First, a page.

Chinese people, when they begin to start studying English to a rather serious degree, will usually pick an English name to be used. Some of them will pick a common name, some of them will pick an unusual name, some of them will pick a name inspired by something, and some of them will pick a name that sounds similar to their Chinese names but uses English words. Some of them will pick a name for no reason any sane person can comprehend. I had a student named Lucifer at one point because she liked “the story and the character.” I had a male student named Jelly. I have no clue why he chose that name. I had a student name Funnyphone because it sounded like his Chinese name. Titanic was quite popular in China, so I have known many Jacks and Roses. In a rare twist of irony, I was given a copy of Cheryl Strayed’s Wild by a girl named Cheryl.
I was at Carpentaria at the time, well Ventura, well Rincon. I was with my son and my parents. We went there for Christmas. It was the first Christmas I had spent with them in years, and I guess we decided to make it rather untraditional. Many people, including my father, never understood why I uprooted from California to China, seemingly in an instant, allowing the bank to take my home, allowing custody of my son to falter, crack, and collapse, allowing myself to be thrown into a strange and different world than the one I was used to at nearly four decades of age.
On a perfectly chilly night, late in the month of December, in the year of 2016,as I gazed into the flames of a small fire on the beach, as the waves crashed against the rocks barely a few feet away, as I drank beer to excess in a typical fashion, as I was surrounded by my family (one of whom had introduced me to the Pacific Crest Trail two decades earlier), while surrounded by what was once but at different times part of my immediate and nuclear family, after having just finished a book on the subject by someone who had done it, I decided to hike the Pacific Crest Trail. I wasn’t going to do it as some vague thing in the future, as that had already happened many times before. In a spontaneous, and possibly irrational and immature gust of inspiration, I decided to do it in a few months.
I did hike some sections of the PCT in 1996. That was the year I had gotten out of the Army. Instead of immediately getting a job, like a responsible person, I opted to not work for six months. I did save up a serious amount of money in the military, enough to buy a car and later put a down payment on a condo. Still, the discipline and highly regimented lifestyle was enough for to decide that my life warranted a break. I stayed with my parents during this time and my father decided to charge me rent. In his mind, a normal human never takes that much time off of work, even after retirement. I suppose he thinks it is okay to stop working after death.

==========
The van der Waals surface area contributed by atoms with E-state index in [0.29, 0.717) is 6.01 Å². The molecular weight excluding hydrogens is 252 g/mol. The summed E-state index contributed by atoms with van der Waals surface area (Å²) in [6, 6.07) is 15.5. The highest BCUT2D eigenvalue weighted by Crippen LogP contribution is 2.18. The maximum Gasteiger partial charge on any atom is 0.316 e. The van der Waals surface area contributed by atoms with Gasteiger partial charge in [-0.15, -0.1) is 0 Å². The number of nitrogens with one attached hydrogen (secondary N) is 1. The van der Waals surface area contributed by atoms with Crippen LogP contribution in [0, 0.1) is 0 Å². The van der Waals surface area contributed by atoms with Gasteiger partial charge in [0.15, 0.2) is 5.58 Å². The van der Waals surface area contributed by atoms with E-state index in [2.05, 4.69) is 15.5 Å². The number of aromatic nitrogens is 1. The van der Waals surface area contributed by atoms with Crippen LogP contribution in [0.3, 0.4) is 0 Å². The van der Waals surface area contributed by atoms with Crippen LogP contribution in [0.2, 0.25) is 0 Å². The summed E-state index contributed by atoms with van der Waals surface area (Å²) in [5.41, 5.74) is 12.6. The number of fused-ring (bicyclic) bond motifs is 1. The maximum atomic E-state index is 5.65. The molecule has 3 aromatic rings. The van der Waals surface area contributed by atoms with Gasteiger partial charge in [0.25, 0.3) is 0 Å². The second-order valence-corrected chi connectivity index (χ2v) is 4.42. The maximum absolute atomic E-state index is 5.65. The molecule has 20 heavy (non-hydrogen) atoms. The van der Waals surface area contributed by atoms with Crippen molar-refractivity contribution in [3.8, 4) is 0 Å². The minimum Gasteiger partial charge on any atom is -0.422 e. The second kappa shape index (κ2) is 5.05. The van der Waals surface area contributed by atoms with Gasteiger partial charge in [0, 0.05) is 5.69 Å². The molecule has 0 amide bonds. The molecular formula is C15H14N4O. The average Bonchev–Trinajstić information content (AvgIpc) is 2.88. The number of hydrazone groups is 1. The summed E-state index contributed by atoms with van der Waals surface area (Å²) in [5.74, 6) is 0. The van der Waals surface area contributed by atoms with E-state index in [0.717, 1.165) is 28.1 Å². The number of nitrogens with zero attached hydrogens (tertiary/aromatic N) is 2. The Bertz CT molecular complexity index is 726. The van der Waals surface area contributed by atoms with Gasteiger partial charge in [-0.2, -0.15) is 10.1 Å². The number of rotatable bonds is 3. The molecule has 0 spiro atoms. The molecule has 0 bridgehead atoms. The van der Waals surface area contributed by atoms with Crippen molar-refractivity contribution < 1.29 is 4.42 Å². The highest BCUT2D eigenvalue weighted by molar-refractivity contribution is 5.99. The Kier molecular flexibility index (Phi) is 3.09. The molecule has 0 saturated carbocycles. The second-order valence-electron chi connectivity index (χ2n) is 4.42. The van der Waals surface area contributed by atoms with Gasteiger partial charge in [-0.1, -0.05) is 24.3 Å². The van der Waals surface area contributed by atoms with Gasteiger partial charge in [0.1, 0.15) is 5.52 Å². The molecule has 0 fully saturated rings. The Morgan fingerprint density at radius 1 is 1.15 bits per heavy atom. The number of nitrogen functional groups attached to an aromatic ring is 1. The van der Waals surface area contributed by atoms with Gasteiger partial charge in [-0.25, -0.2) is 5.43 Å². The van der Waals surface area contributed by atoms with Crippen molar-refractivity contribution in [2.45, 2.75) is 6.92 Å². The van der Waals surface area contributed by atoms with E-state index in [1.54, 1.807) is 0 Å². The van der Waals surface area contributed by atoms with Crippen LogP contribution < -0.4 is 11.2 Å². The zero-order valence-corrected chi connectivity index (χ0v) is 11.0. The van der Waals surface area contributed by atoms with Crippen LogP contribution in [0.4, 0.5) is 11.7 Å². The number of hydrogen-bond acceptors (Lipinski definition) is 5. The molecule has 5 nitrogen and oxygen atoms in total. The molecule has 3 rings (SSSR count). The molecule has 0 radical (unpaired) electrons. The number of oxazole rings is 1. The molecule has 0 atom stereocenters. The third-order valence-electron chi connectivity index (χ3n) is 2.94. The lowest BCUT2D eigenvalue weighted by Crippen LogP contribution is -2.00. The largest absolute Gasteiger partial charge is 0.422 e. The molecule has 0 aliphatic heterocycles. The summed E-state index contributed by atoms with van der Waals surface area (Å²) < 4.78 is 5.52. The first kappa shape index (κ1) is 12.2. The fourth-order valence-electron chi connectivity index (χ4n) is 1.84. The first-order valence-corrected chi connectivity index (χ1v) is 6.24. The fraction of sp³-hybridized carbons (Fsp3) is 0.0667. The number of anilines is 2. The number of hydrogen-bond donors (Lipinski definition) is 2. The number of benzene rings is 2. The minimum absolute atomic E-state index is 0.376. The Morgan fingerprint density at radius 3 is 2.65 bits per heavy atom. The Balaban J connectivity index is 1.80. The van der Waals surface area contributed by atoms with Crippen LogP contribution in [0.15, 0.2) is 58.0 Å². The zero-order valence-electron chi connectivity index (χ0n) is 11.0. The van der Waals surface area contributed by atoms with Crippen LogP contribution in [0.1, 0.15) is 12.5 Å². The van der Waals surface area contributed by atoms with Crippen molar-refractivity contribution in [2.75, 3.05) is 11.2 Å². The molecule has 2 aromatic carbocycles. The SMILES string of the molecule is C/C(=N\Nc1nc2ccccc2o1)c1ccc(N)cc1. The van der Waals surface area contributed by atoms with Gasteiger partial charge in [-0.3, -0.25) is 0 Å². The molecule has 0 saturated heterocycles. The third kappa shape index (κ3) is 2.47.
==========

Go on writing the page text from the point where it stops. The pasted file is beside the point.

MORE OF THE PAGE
During my long vacation my dad had decided to start section hiking the PCT. My father would never take enough time off work to through-hike the entire thing as that would contradict his work ethic. He began at the beginning, near Campo, California at the border of Mexico, in what I refer to as the vast Southern California desert. Even though it is technically not all desert, you could have fooled me.. My father invited me along, and since I hadn’t been backpacking in years and I had some significant time off, I decided to do it. It was only a three day trip.
Now, I spent most of the first twelve years of my life in Salt Lake City, Utah. My very first experiences with backpacking were in the Uintah mountains. The geography, certainly not the people, was what drove my father to convince my mother, to move to Utah. My first backpack trip occurred at the age of seven years old. It was just an overnight trip and I am not so sure that I enjoyed it. Hiking was a lot of work, but nature… a complete lack of technological monstrosities, the elements, the beauty, the chaotic perfection , those are the things I fell in love with at an early age. I don’t remember my first camping trip, because I was probably too young. But starting at the age of seven, my father would take me backpacking once a year.
Eventually, my mother convinced my father, to return to California. At the age of twelve, I was uprooted from the highly conservative Mormon city of Salt Lake City and thrust into the damn desert of Santa Clarita, California. Two things wedged themselves into my personality in my early childhood, and I have to believe it was because of the time I spent in Utah: I fell in love with rock n’ roll (primarily heavy metal) and nature (primarily pine forests). The former based on a general concept of non-conformity to the standards of which those around me often live, and the latter based primarily on geographical location.